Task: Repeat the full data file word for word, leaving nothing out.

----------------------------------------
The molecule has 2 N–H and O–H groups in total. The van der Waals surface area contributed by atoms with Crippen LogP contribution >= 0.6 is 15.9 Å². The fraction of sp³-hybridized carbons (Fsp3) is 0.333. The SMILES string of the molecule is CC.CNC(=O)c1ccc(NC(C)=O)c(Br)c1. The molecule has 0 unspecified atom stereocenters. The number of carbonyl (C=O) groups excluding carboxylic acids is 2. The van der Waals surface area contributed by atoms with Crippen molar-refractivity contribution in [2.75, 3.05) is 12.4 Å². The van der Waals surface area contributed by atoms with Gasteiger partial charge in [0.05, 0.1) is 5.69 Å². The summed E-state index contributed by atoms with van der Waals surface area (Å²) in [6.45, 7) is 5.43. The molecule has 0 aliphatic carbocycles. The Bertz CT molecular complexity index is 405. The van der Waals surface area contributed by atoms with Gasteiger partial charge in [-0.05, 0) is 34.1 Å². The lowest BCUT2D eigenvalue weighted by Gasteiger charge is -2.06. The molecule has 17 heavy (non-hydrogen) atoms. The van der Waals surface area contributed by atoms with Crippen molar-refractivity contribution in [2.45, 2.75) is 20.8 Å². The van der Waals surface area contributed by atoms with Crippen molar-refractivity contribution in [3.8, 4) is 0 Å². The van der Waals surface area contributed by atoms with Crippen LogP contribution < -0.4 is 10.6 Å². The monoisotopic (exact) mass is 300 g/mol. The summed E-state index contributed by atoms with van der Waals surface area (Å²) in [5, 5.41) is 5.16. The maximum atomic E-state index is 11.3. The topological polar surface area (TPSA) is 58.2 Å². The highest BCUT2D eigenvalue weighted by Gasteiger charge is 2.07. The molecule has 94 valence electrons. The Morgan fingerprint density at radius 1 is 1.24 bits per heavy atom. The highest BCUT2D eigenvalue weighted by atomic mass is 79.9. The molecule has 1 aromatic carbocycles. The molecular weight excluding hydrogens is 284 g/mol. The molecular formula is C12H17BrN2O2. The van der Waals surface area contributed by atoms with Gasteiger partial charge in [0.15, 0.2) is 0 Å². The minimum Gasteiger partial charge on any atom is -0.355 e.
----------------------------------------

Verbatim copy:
The molecule has 2 N–H and O–H groups in total. The van der Waals surface area contributed by atoms with Crippen LogP contribution >= 0.6 is 15.9 Å². The fraction of sp³-hybridized carbons (Fsp3) is 0.333. The SMILES string of the molecule is CC.CNC(=O)c1ccc(NC(C)=O)c(Br)c1. The molecule has 0 unspecified atom stereocenters. The number of carbonyl (C=O) groups excluding carboxylic acids is 2. The van der Waals surface area contributed by atoms with Crippen molar-refractivity contribution in [2.75, 3.05) is 12.4 Å². The van der Waals surface area contributed by atoms with Gasteiger partial charge in [0.05, 0.1) is 5.69 Å². The summed E-state index contributed by atoms with van der Waals surface area (Å²) in [6.45, 7) is 5.43. The molecule has 0 aliphatic carbocycles. The Bertz CT molecular complexity index is 405. The van der Waals surface area contributed by atoms with Gasteiger partial charge in [-0.05, 0) is 34.1 Å². The lowest BCUT2D eigenvalue weighted by Gasteiger charge is -2.06. The molecule has 17 heavy (non-hydrogen) atoms. The van der Waals surface area contributed by atoms with Crippen molar-refractivity contribution in [2.45, 2.75) is 20.8 Å². The van der Waals surface area contributed by atoms with Crippen molar-refractivity contribution in [3.8, 4) is 0 Å². The van der Waals surface area contributed by atoms with Crippen LogP contribution < -0.4 is 10.6 Å². The monoisotopic (exact) mass is 300 g/mol. The summed E-state index contributed by atoms with van der Waals surface area (Å²) in [5, 5.41) is 5.16. The maximum atomic E-state index is 11.3. The topological polar surface area (TPSA) is 58.2 Å². The highest BCUT2D eigenvalue weighted by Gasteiger charge is 2.07. The molecule has 94 valence electrons. The Morgan fingerprint density at radius 1 is 1.24 bits per heavy atom. The highest BCUT2D eigenvalue weighted by atomic mass is 79.9. The molecule has 1 aromatic carbocycles. The molecular weight excluding hydrogens is 284 g/mol. The molecular formula is C12H17BrN2O2. The van der Waals surface area contributed by atoms with Gasteiger partial charge in [0.15, 0.2) is 0 Å². The minimum Gasteiger partial charge on any atom is -0.355 e.